Work-Life Balancing Act


I’m about to share with you one of my favorite YouTube videos. No, it’s not a cute baby saying something adorable. It’s not even one of those funny pet video clips. Spoiler alert: it’s serious and it’s seriously awesome.

Quite a few months ago, I watched a few presenters at the 2012 Aspen Ideas Festival, moderated by TV Anchorwoman, Katie Couric. The speaker who enthralled me by her eloquence, intelligence, and balanced parenting perspective was Anne-Marie Slaughter. She was featured after she wrote a piece for the Atlantic called, “Why Women Can’t Have It All,” which stirred up no small dust storm of controversy.

In this YouTube video, she explains her tug and pull of working for the US State Department while raising two teenage sons. She frankly discusses how she created a work-life balance which required sacrifice, commitment and following her maternal instincts.Gasp! Does anyone talk about that anymore? Do we acknowledge maternal or paternal instincts or are we just in a have-it-all, economy-driven society? When challenged on her choices and outspoken opinions, she granted that each parent should follow their own path, without judgment from others. But in her case, she examined her choices and eventually quit her high profile job because her sons needed her.Gasp, again.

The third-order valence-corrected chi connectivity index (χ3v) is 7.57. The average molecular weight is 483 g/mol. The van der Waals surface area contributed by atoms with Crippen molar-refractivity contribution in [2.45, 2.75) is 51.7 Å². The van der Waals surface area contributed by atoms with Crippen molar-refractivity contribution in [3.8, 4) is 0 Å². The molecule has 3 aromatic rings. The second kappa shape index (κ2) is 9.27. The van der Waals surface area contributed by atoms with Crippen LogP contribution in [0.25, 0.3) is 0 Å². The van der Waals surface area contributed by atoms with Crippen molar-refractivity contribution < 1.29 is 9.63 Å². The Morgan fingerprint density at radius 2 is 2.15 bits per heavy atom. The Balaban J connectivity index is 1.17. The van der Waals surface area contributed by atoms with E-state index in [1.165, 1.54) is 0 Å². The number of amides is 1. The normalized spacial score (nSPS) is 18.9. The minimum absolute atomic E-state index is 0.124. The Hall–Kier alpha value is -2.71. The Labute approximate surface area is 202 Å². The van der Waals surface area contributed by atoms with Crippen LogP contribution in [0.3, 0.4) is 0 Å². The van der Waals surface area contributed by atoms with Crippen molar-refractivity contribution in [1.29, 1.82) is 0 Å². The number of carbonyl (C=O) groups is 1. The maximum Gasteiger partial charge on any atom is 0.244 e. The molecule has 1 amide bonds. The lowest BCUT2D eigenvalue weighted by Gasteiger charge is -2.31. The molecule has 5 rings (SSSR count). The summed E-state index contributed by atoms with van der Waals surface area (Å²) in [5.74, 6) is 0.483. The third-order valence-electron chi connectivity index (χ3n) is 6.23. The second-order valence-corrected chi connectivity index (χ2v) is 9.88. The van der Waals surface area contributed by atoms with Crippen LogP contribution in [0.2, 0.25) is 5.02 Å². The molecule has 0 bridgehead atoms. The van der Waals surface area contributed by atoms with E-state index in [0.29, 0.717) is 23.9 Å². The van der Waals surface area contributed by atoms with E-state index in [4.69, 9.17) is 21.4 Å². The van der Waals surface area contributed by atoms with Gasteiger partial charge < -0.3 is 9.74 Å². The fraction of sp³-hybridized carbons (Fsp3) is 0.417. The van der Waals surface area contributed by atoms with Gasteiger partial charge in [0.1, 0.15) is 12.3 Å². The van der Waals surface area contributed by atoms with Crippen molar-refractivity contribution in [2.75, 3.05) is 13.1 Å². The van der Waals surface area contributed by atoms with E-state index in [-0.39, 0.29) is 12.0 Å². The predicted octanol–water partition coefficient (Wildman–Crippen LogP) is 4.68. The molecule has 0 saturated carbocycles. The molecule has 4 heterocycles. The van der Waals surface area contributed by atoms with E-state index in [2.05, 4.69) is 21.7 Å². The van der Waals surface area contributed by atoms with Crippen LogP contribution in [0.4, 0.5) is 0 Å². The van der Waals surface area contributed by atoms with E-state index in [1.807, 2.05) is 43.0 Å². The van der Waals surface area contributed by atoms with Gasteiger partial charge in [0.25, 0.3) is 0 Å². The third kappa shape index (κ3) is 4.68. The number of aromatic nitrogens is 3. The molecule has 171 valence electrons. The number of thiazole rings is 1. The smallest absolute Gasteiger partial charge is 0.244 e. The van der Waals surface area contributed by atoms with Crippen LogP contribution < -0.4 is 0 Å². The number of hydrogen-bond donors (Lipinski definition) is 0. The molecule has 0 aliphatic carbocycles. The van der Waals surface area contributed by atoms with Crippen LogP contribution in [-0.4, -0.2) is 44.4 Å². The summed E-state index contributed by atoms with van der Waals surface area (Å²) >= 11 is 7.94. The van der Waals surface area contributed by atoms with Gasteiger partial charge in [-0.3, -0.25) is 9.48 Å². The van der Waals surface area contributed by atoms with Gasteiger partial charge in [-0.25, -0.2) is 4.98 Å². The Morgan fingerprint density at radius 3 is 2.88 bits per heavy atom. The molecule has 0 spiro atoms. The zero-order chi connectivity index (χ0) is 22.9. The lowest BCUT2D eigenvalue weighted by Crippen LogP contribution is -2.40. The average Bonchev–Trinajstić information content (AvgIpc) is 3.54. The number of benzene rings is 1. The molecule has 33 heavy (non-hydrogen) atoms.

Not everyone has a choice to work or not; that is indisputable. Many women have to earn a paycheck. Their children know it is for them that they make that sacrifice.They are united in purpose. Far too many parents, though, work far more than necessary to buy things that are far less than necessary. Those children also know what their parents value.

What is necessary, then? Another presenter at the conference, Lori Gottlieb, said her research and private practice with families has shown her something about what are the most cherish childhood memories. She revealed, “In my therapy practice, what people say is this: Their fondest memories are playing Scrabble before bed, stirring pancake batter on a Sunday morning, tossing a ball out front, hanging out in their pajamas until noon, and those silly inside family jokes that still make them laugh 20 years later.”

I know this balancing act. I’ve felt this rope of tug and pull. I’ve sometimes even found myself on the end of a frayed knot, hanging on for dear life. It was hard to be a good or responsive parent in these moments. What I want to share is this: whenever I’m faced with a proposition for paid employment outside (or even inside) the home, my children and husband’s needs come first. Our short- and long-term goals are always in view. The sacred stewardship of parenthood directs all our choices. We remember these wise words: “For where your treasure is, there will your heart be also” (Matthew 6:21).

I want my treasure chest to be filled with pancake batter, PJ’s and popcorn, Scrabble tiles, warm embraces and long Sunday walks with my children by my side. And chocolate wouldn’t be too bad either.




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